Ten tiny toes, wisps of soft hair, pudgy cheeks, snoozing eyelashes and, of course that new baby smell. But blink, and that newborn is suddenly running around the house half-naked and dropping things in the toilet. Childhood happens at lightning speed — which is why capturing those littlest moments with newborn photography is so important.
Photographing a newborn may seem simple at first — after all, they don’t move around, right?
But newborns can be one of the more challenging photo subjects. They can’t hold their heads up, which can make finding an appropriate pose a challenge. They’ll need breaks to eat or get a fresh diaper, which pushes a few minutes of taking photos into a few hours. And many newborns will have red or blotchy skin that’s tricky to edit.
But newborn photography isn’t any less impossible than surviving those first few months as a new parent on minimal sleep. Whether you are photographing your own new little one, or looking to branch out into newborn photography professionally, here are 12 newborn photography tips to get you started.
1. Safety First When It Comes to Newborn Photography
Newborn photography is not all as it seems. That baby in a hammock? The little girl propping her head up in that froggy pose? And the little guy in a firefighter helmet? Those are all Photoshop tricks. Babies can’t hold their heads like that, and you should never place a baby inside a prop that may tip over or otherwise endanger the baby without taking proper precautions.
The photo above, for example, would not have been possible without Photoshop. I had mum hold one side of the helmet to keep baby safe and took the shot.
Then I had her hold the other side of the helmet. Using the clone tool, I removed the hand from the shot.
But if a newbie photographer tried to take that same shot without knowing those precautions that were edited out later, the baby could be seriously harmed.
Do not expect to start out newborn photography taking the same shots as professionals who have worked in the field for a decade.
If this is your first newborn shoot, stick with the poses that the baby can hold on their own. These shots are still sweet, but most importantly, are safe.
Once you gain experience with working with newborns and the tricks behind some of those iconic but unnatural poses, you can venture into those trickier shots.
If you want to move into those tricky shots right away, take a class or workshop on baby posing to learn all the precautions first.
2. Photograph Newborns Before Two Weeks Old
Newborns don’t stay new for very long. After a few weeks, babies are more alert and spend more time looking around. Those sleepy newborn photos you see are best shot before two weeks old. That’s when babies are most likely to snooze away in that cute little basket.
Shooting early, the baby may still have some umbilical cord left in the pictures. While many beautiful newborn images still include that umbilical cord stump, if that bothers you, try to schedule closer to that two-week mark rather than earlier.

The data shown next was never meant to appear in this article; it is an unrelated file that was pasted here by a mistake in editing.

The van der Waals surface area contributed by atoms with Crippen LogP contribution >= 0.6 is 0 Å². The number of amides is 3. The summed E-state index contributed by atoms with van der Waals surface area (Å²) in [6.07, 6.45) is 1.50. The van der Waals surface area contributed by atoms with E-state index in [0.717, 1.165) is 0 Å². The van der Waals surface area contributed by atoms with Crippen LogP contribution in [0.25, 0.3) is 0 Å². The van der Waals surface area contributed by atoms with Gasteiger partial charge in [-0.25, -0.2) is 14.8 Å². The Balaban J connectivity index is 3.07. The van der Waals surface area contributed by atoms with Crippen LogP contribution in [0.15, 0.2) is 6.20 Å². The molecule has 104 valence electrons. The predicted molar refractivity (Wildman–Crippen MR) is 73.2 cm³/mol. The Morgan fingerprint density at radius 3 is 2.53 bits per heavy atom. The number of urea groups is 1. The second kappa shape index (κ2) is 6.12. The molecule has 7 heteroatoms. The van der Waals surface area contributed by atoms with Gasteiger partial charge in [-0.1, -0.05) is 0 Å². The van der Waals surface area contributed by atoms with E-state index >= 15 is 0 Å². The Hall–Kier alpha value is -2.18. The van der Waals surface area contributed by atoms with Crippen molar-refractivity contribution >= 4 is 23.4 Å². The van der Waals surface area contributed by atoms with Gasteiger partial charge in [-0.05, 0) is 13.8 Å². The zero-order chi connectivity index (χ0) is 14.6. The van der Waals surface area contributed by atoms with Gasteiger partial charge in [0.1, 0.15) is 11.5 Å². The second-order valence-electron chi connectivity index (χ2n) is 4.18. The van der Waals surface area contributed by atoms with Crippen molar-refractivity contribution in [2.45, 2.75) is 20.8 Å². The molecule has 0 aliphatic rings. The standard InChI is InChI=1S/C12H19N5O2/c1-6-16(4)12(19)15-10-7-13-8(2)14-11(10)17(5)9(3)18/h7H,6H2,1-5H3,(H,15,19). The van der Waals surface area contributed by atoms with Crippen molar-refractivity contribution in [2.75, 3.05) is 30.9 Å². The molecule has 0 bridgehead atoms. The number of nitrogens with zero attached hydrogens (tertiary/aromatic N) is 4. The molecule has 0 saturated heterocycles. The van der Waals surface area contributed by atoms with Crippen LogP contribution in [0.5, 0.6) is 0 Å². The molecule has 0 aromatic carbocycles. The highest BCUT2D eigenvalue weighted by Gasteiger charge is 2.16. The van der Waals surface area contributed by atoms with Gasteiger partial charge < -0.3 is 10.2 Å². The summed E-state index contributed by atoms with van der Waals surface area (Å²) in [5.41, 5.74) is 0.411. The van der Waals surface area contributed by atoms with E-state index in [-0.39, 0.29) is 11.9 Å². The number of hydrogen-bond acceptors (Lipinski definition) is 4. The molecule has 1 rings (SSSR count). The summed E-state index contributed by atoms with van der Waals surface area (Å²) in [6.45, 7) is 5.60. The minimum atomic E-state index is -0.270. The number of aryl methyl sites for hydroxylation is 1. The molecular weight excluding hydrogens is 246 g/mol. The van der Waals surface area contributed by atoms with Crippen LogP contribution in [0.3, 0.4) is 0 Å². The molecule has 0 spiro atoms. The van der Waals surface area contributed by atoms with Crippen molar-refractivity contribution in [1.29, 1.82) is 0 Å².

Of course, you can take pictures after the two-week mark — but you’ll have to work harder to get that sleepy baby photo. Alert, awake babies are also more likely to wriggle out of a swaddle or move their hands out of that perfect spot.
3. Create a Baby-Friendly Environment
Everything is new to a newborn — and if you want the little one to keep snoozing away while the lights change, the camera makes noises and the props are adjusted, you are going to have to do some prep work. Work to create a warm environment with a consistent noise level before you shoot.
Most newborn photos are done in that birthday suit, a swaddle, or a diaper cover. Clothes can be bulky and just cover up that newness. But, a naked baby is also a cold baby. Before shooting newborn photos, if possible, I bring a small space heater to warm the area up. Baby is less likely to fuss if the temperature is comfortable.
Of course that means you’ll probably be uncomfortable, so wear layers you can remove as the room heats up.
The room doesn’t have to be noise-free — and in fact, soft consistent noise often helps babies stay calm longer. If the room already has some noise, the baby is less likely to react to any noises you make during the shoot. The heater I use is fairly loud, so it doubles as a white noise machine.
But, you can also download a white noise track or app on your phone or play quiet lullabies during the shoot.
4. Sleeping Babies are Peaceful Babies
Most newborn photos are of calm babies — and usually, that means they are also sleeping. Photographing a sleeping adult may be weird, but when photographing a newborn, expect to spend some time working to get the baby to sleep.
Babies look peaceful while sleeping — and they are also easier to work with for photographs because they aren’t going to pull out of that swaddle. That doesn’t mean you can’t photograph a newborn that’s wide awake, but be aware that many of the poses you see aren’t possible with an alert baby because they wiggle out of that perfect placement of the hands and toes.
5. Expect to Spend Most of the Time Calming the Baby
Newborn sessions are often a few hours long, all for a handful of pictures. Patience is key when working with newborns. Much of the time during the session will be spent getting the baby calm, moving to new poses and taking the inevitable break because baby is hungry or has a dirty diaper — or worse, but common, dirtied your prop or backdrop because there was no diaper.
Avoid scheduling a short newborn session and leave a few hours to take the photos. If you are photographing your own newborn, take advantage of that and stretch the process out over a few days, shooting when the baby has just been fed and is comfortably snoozing away.
If you are shooting professionally or taking photos for a friend, remember to be patient as parents feed or change baby.
6. Try a Beanbag for Posing and Other Baby-Friendly Props
If newborns can’t hold their heads up, how do you pose them? A beanbag is an easy tool for helping contour the baby into natural poses. Beanbags designed for the task are easier to work with, but a regular beanbag can work too with a bit more finesse and a bit less cash. Another great posing item for newborns is one that many mums have — a u-shaped nursing pillow.